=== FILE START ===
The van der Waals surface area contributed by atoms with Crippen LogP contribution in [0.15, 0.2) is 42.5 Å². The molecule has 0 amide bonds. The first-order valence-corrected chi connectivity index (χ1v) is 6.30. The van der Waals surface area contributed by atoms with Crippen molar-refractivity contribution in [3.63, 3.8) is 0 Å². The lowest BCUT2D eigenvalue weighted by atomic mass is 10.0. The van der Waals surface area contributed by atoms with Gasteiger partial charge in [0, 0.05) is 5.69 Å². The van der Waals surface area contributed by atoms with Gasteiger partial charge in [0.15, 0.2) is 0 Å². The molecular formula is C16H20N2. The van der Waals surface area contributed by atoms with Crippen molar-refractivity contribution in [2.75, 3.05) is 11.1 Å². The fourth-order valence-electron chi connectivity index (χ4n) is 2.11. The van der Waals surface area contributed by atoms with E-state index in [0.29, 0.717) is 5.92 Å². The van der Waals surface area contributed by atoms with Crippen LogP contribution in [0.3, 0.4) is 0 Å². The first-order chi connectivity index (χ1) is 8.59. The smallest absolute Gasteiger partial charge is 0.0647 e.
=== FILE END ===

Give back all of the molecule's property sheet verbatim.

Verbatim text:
The van der Waals surface area contributed by atoms with Crippen LogP contribution in [0.15, 0.2) is 42.5 Å². The molecule has 0 amide bonds. The first-order valence-corrected chi connectivity index (χ1v) is 6.30. The van der Waals surface area contributed by atoms with Crippen molar-refractivity contribution in [3.63, 3.8) is 0 Å². The lowest BCUT2D eigenvalue weighted by atomic mass is 10.0. The van der Waals surface area contributed by atoms with Gasteiger partial charge in [0, 0.05) is 5.69 Å². The van der Waals surface area contributed by atoms with Gasteiger partial charge in [0.15, 0.2) is 0 Å². The molecular formula is C16H20N2. The van der Waals surface area contributed by atoms with Crippen molar-refractivity contribution in [2.75, 3.05) is 11.1 Å². The fourth-order valence-electron chi connectivity index (χ4n) is 2.11. The van der Waals surface area contributed by atoms with E-state index in [0.29, 0.717) is 5.92 Å². The van der Waals surface area contributed by atoms with Crippen LogP contribution in [0.3, 0.4) is 0 Å². The first-order chi connectivity index (χ1) is 8.59. The smallest absolute Gasteiger partial charge is 0.0647 e.